Why Meditate With the World in Mind

“If you want others to be happy, practice compassion.

If you want to be happy, practice compassion.”

“If you think you are too small to make a difference,

try sleeping with a mosquito.”

                         – His Holiness the Dalai Lama 

It’s a good question especially given that we usually attribute to meditation a clearing of the mind. The simple answer though is that the world is already in your mind. Your heart is full of the love and pain you feel for what is happening out there, your thoughts cycle through the various news stories you’ve heard or seen in the media. Even if you’ve shielded yourself from watching “the news,” it creeps in. Whether it’s boys trapped in a cave or the latest outrage from the boy-men in power.  You are part of this world and there is really no escaping that; you’re in the world and the world’s in you.

About six months ago I started offering free monthly guided meditations with the theme, “Meditation With the World in Mind.”  We have been able to meet in the beautiful environment of The Open Spirit in Nyack. My sense was (and is) that we need to come together to align our consciousness with the deepest life force of love and compassion. We need to counter in ourselves and the world the destructive influences that often dominate the trajectory of human activity. 

It is possible to see these meditations as healing moments for yourself, to release the negative reactions to “the news” that may cause you to feel hopeless, depressed or stuck in anger and cynicism. On the other hand, you may see these meditations as a form of activism. After all, your mind-state is a part of the collective mind of humanity. Actively changing your mood, your attitude, your emotional-mental condition has an effect on the field of human energy that we all live in. 

Further, practices have been developed in all the world’s wisdom and spiritual traditions that offer ways of aligning our personal healing and awakening to that of others. Native Americans use the phrase, “Mitákuye Oyás’iŋ,” meaning “all are related,” or “all my relations.” It is invoked in ceremonies and prayer rituals and calls attention to the experience that what is intended is not for the individual or small group alone, but for all life. Similarly, meditation practices can be learned to bring awareness to this reality of inter-connectedness and that the benefit of the meditation is for all beings.

Please feel free to join us. There is no charge, but donations of any amount are welcome. 

 Meditations are generally scheduled for the 3rd Monday of the month, 7 – 8:30 PM. But please confirm.



Going Deeper With Meditation

In developing a daily meditation practice for the first time, or re-evaluating one that feels stagnant, the question of time and frequency comes up. How long and how often to meditate? I find it most helpful to recognize that this is a personal choice and depends a great deal on your current life schedule and priorities. But it also relates a great deal to why you are meditating in the first place and just how deeply you want to explore and experience the spiritual depths to which it can take you.

I most commonly hear people speaking of a twenty-minute period of meditation, once a day. This has been shown, over the long haul, to bring about health benefits, reduction of stress, and more clarity of mind. But, while regular periods of short meditation can be quite helpful, at some point in your meditation practice you may consider that you would benefit from meditating longer. You may realize that your thinking mind is a tougher adversary than you thought. A funny way to say it is,your mind has a mind of its own. Your mind doesn’t listen to your commands to be quiet or go away, and when you try to ignore it, it gets louder and butts into your space. You may realize that the satisfaction you take in the brief moments of peace during your meditation are just hints of the shadow of an echo of a whisper of what you are truly seeking. Finally, you may recognize that the deepest truth of meditation is realized through a very long process and you need to devote lots of time to it. Your life (the quality of your life) depends on it.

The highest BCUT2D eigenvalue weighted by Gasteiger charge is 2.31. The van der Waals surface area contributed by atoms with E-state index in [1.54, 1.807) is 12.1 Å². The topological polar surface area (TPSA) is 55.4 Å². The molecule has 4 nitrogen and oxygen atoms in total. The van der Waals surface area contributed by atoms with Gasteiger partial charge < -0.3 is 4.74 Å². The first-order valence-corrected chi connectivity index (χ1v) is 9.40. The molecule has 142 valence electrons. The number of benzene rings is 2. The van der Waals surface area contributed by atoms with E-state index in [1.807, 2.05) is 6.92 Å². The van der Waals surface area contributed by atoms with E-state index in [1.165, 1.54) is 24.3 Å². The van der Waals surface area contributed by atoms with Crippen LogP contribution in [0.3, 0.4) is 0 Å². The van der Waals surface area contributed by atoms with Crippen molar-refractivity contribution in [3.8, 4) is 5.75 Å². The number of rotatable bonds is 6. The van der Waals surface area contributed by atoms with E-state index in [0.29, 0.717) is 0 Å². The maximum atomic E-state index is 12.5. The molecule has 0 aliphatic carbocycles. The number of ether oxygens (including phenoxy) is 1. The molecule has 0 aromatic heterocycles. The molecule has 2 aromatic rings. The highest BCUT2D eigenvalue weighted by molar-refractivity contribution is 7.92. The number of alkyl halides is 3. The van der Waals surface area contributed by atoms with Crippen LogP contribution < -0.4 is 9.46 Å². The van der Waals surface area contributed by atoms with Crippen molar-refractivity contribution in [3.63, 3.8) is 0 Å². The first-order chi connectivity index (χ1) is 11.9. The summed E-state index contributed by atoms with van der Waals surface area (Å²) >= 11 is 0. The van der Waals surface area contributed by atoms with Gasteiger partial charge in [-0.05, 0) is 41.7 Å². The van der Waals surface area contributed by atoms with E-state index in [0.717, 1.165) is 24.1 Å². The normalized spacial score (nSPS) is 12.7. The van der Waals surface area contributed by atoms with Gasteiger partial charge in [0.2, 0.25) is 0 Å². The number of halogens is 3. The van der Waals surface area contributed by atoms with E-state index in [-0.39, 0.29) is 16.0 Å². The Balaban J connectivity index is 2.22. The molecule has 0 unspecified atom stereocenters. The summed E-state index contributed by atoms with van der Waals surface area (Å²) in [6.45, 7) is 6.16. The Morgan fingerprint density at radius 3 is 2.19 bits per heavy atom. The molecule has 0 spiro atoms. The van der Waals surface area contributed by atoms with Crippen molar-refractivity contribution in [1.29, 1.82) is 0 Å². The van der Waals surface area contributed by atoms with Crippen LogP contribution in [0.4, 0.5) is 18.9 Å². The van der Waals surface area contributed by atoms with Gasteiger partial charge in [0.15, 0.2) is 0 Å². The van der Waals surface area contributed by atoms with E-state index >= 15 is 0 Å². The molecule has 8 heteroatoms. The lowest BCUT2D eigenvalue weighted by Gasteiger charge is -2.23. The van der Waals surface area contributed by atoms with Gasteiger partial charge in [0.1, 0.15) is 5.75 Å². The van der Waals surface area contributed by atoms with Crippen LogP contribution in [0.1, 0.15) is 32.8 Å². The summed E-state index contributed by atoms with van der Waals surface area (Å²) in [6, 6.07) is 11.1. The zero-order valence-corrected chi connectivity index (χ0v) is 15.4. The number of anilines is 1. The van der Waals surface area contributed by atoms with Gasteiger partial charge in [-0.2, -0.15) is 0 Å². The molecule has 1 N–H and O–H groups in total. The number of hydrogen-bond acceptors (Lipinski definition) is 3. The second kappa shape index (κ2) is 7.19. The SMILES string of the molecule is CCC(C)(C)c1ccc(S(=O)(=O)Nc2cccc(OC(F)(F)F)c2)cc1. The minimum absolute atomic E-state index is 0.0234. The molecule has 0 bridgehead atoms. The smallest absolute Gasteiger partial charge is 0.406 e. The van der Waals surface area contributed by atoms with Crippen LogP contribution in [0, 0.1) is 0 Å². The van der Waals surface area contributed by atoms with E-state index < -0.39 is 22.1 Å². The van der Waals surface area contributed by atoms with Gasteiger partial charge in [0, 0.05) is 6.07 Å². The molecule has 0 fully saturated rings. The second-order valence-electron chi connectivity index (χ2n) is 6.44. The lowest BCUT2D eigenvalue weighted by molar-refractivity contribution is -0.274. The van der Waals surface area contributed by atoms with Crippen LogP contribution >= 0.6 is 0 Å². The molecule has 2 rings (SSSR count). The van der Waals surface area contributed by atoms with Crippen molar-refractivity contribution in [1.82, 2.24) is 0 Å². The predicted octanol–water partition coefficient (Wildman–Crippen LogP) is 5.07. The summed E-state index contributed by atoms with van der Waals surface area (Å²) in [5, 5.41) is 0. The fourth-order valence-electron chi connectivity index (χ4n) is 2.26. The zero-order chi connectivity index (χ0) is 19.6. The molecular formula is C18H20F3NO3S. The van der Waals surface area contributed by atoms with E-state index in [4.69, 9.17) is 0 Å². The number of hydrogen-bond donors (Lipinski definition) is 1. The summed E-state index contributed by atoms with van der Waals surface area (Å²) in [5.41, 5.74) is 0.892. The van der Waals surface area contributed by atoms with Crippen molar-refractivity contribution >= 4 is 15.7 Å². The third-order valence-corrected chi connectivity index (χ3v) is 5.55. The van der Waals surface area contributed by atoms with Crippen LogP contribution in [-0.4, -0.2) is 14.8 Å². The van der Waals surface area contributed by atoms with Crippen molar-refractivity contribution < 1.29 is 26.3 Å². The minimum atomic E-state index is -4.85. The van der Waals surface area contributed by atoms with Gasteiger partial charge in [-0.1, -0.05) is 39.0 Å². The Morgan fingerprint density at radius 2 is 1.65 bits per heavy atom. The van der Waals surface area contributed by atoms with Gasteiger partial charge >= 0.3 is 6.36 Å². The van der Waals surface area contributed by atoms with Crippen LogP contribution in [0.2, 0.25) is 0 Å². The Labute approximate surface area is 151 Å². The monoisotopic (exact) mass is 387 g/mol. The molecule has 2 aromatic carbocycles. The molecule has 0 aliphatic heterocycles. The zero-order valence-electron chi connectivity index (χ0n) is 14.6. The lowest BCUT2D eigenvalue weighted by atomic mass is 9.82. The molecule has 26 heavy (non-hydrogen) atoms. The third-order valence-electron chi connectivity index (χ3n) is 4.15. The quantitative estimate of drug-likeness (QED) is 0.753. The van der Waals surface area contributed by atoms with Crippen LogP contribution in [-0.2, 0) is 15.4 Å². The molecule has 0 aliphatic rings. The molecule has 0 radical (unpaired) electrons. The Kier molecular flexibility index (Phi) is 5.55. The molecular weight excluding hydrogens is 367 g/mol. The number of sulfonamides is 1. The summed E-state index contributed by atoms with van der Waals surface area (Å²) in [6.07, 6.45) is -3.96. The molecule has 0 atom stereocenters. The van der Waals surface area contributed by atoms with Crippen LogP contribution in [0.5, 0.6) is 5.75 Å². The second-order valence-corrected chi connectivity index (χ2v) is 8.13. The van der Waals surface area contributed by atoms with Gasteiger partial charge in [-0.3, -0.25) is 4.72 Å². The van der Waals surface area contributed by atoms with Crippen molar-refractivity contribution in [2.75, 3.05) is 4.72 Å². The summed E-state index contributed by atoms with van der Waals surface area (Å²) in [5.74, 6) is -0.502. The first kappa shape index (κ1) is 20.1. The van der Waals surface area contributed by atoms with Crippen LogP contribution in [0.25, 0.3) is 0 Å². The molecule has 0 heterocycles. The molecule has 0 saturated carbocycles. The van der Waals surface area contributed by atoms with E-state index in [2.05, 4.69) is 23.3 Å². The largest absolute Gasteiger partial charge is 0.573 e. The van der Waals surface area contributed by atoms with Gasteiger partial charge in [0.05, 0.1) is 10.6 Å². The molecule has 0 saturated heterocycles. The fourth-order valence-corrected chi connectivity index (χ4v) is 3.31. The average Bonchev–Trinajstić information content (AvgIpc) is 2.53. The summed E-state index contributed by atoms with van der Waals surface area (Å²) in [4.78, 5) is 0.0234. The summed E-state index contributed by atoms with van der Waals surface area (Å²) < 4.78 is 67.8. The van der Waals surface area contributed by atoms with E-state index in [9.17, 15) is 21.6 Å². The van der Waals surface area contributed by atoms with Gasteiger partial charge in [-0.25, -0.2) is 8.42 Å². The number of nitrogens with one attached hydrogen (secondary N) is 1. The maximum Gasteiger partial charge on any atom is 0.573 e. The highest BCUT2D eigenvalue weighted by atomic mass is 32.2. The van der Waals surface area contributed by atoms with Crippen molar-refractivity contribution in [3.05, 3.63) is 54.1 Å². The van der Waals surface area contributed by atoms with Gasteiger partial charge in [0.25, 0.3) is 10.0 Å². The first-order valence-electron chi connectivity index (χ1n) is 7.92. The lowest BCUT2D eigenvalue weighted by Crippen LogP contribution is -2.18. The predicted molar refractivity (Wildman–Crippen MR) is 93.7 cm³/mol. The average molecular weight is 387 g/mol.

It’s not really as grave as that might sound. Longer and deeper periods of meditation are a gift to yourself. They can provide an entry into the deeper realms of being that bring you in touch with the essence of your nature. Inside yourself, in this very moment, is the experience of beauty, love and compassion for all life. Whatever else is going on in your life or in the world, the essence of who you are, right now, is so good, so beautiful, so awesome, that the notion that you can only allow yourself a short period of this process seems ridiculous. It’s like starving yourself when there is a banquet of delicious food in front of you.


Moments of recognizing this, or even getting a hint of it, provide the motivation for longer periods of meditation. Let’s face it, it takes great commitment to sit and do nothing towards accomplishing the things on your “to do” list. Instead, you will pass through periods of fidgety discomfort, the clattering of mental chatter, accepting and releasing your emotional baggage, and recognizing your existential resistance to letting go of the attachment to your egoic self. What’s more, these things will seem endless as you continue to recognize them again and again, and continue to return to your breath and the focus of your practice. Yet, gradually, (hopefully with the help of others on the path) the fruits of your inner work will be most apparent in the quality of your life experience in and out of the state of meditation; you will be in touch with and expressing your eternal and infinite, true nature.